Take simple steps to minimize your chances of falling

Are you at risk for falling? Prevent falls by knowing potential safety concerns and working with your healthcare provider. Family, caregivers, and friends can help older adults stay safe in their homes.

A person's legs with grey sneakers.
Photo: Unsplash/Sylvia Prats.

As we age, falling may seem unavoidable, but there are ways to beat the odds of falling. According to the National Council on Aging, one in four adults ages 65 and older fall each year. While falls are the leading cause of both fatal and nonfatal injuries for people over age 65, falls are preventable. Older adults who take actions to avoid falls can greatly reduce their risk for hip fractures, broken bones, and head injuries, as well as increase their chances of maintaining their health and independence.

Common factors that can lead to falling include:

  • Balance and walking/gait issues. As we age, we may start to lose some coordination, flexibility and balance (primarily through inactivity), making it easier to fall.
  • Eyesight issues. As the eye ages, less light reaches the retina, making contrasting edges, tripping hazards and obstacles harder to see.
  • Medications. Some prescription and over-the-counter medications can cause side effects such as dizziness and dehydration, or interactions with other medications that can contribute to a fall.
  • Environment. Homes and neighborhoods may have fall hazards, such as loose or cracked steps, poor lighting and other conditions that may make safe mobility more challenging. Older adults can make simple home modifications to keep their living spaces safe.
  • Chronic conditions. More than 80 percent of older adults have at least one chronic condition such as diabetes, stroke, obesity or arthritis. These conditions may increase one’s fall risk due to a loss of function, inactivity, depression, pain or needing to take multiple medications.

You can minimize the chances of falling, or help a loved one, by taking simple steps:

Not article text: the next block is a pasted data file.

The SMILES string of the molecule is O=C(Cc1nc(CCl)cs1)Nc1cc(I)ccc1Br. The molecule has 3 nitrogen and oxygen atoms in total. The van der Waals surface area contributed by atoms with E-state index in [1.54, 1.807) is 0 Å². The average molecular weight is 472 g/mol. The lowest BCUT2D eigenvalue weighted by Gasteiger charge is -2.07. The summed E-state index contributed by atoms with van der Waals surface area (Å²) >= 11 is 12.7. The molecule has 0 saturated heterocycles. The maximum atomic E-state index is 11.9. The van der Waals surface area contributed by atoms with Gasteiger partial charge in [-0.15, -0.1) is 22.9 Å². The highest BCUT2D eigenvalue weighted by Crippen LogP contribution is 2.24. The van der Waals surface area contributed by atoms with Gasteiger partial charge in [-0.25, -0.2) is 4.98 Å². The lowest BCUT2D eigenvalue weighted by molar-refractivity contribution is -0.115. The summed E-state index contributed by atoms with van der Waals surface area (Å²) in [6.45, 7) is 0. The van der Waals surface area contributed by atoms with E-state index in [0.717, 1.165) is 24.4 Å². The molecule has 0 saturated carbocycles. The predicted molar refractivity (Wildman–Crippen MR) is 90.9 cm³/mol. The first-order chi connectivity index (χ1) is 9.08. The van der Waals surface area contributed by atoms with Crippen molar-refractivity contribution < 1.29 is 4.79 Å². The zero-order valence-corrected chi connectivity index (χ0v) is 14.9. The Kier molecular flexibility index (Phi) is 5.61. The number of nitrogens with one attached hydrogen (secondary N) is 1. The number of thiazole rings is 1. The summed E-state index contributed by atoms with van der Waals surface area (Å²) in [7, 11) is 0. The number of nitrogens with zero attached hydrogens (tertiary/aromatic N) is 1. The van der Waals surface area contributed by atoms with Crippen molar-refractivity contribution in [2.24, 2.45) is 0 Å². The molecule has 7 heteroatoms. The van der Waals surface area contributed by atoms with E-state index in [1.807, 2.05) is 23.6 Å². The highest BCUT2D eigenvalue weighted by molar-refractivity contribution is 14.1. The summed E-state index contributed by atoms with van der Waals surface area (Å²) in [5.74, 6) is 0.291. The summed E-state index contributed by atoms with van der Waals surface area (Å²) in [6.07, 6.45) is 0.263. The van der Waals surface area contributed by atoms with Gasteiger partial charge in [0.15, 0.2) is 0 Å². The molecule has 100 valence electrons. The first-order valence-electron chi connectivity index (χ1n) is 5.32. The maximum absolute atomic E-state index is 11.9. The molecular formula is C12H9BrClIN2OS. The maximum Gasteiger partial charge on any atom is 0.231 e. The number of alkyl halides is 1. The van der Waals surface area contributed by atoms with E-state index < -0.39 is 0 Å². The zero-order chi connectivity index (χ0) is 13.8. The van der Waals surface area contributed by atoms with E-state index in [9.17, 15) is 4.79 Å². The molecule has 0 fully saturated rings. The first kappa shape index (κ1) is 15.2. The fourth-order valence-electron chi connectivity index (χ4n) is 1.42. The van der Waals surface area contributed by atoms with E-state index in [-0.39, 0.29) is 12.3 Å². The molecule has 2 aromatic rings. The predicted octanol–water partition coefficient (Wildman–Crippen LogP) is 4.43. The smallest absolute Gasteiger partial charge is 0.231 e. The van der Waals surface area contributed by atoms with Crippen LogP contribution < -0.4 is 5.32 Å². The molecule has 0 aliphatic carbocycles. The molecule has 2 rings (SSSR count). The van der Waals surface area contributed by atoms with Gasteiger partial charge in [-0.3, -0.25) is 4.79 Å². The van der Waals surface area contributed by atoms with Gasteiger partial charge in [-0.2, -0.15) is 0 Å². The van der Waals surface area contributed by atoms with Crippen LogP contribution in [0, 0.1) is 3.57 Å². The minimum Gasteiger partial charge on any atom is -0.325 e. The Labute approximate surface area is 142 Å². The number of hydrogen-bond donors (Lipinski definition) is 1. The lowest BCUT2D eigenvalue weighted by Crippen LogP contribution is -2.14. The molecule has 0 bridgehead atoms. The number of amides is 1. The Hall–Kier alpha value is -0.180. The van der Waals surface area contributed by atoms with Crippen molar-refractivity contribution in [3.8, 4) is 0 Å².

• Talk with your health care provider to determine your risk for falls and to learn about community resources. Prepare a list of questions for your healthcare provider and talk candidly together about your risks and concerns. Prior to the conversation, you can also take the National Council on Aging’s brief falls free check-up to have an idea of what your provider may ask you about.
  • Review your medications regularly with your healthcare provider to see if medications or any interaction between medications could affect your balance. Find an easy and accurate way to track your medicine so you remember to take the prescribed doses at the appropriate times.
  • Work on your strength and balance. Adding simple exercises such as tai chi, walking or chair exercises can improve your mobility and increase your strength. The CDC recommends older adults stay as active as able. Ideally, older adults should aim towards 150 minutes of physical activity per week and incorporate two days of muscle-strengthening activities. If you are currently inactive, have difficulty rising from a chair, or feel physically weak, ask your healthcare provider to refer you to a physical therapist. A physical therapist can help you create an exercise program to increase your balance, strength and gait. Ask if using mobility aids such as a cane or walker can help you with safety. Any movement is better than no movement at all!
  • Schedule regular eye exams with an optometrist or ophthalmologist. Changes with your sight can put you at greater risk of a fall.
  • Improve the safety of your home. There are many simple and inexpensive ways to make a home more fall-proof, such as switching out lightbulbs for better lighting, securing cords and installing a grab bar or a shower seat in a bathtub or shower. Pets and rugs are common culprits for tripping people in their own living spaces. Take extra care to remove slippery throw rugs on floor areas and train pets to stay down and away from feet to prevent falls. Use a checklist to look at different areas of your living space.

Michigan State University Extension, often in partnership with many local senior centers and Area Agencies on Aging across the state, offers community-based fall prevention programs. A Matter of Balance helps older adults learn how to reduce their risk and fears of falling and incorporate a variety of fall prevention strategies into daily living. Tai Chi for Arthritis and Falls Prevention supports older adults with a safe and fun physical activity environment to learn gentle tai chi movements. Ongoing research has found tai chi practice can help people with a variety of chronic conditions.

If you also live with chronic health conditions such as chronic pain or diabetes, MSU Extension is here to support you with Personal Action Towards Health (PATH) self-management workshops.

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